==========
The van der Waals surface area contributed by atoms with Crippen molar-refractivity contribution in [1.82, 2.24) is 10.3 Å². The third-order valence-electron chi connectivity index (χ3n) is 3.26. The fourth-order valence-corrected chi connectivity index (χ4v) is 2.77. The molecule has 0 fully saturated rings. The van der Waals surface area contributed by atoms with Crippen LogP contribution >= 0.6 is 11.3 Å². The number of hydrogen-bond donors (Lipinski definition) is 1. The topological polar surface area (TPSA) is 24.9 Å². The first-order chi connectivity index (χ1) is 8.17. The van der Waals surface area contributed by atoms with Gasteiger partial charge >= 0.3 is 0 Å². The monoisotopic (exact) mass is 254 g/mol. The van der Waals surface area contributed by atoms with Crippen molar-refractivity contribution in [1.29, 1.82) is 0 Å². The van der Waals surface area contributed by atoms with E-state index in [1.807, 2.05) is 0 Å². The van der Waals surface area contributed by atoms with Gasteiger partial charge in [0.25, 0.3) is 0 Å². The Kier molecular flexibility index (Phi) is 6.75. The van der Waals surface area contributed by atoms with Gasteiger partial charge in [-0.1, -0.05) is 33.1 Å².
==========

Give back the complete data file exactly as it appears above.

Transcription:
The van der Waals surface area contributed by atoms with Crippen molar-refractivity contribution in [1.82, 2.24) is 10.3 Å². The third-order valence-electron chi connectivity index (χ3n) is 3.26. The fourth-order valence-corrected chi connectivity index (χ4v) is 2.77. The molecule has 0 fully saturated rings. The van der Waals surface area contributed by atoms with Crippen LogP contribution >= 0.6 is 11.3 Å². The number of hydrogen-bond donors (Lipinski definition) is 1. The topological polar surface area (TPSA) is 24.9 Å². The first-order chi connectivity index (χ1) is 8.17. The van der Waals surface area contributed by atoms with Gasteiger partial charge >= 0.3 is 0 Å². The monoisotopic (exact) mass is 254 g/mol. The van der Waals surface area contributed by atoms with Crippen molar-refractivity contribution in [1.29, 1.82) is 0 Å². The van der Waals surface area contributed by atoms with E-state index in [1.807, 2.05) is 0 Å². The van der Waals surface area contributed by atoms with Gasteiger partial charge in [0.25, 0.3) is 0 Å². The Kier molecular flexibility index (Phi) is 6.75. The van der Waals surface area contributed by atoms with Gasteiger partial charge in [-0.1, -0.05) is 33.1 Å².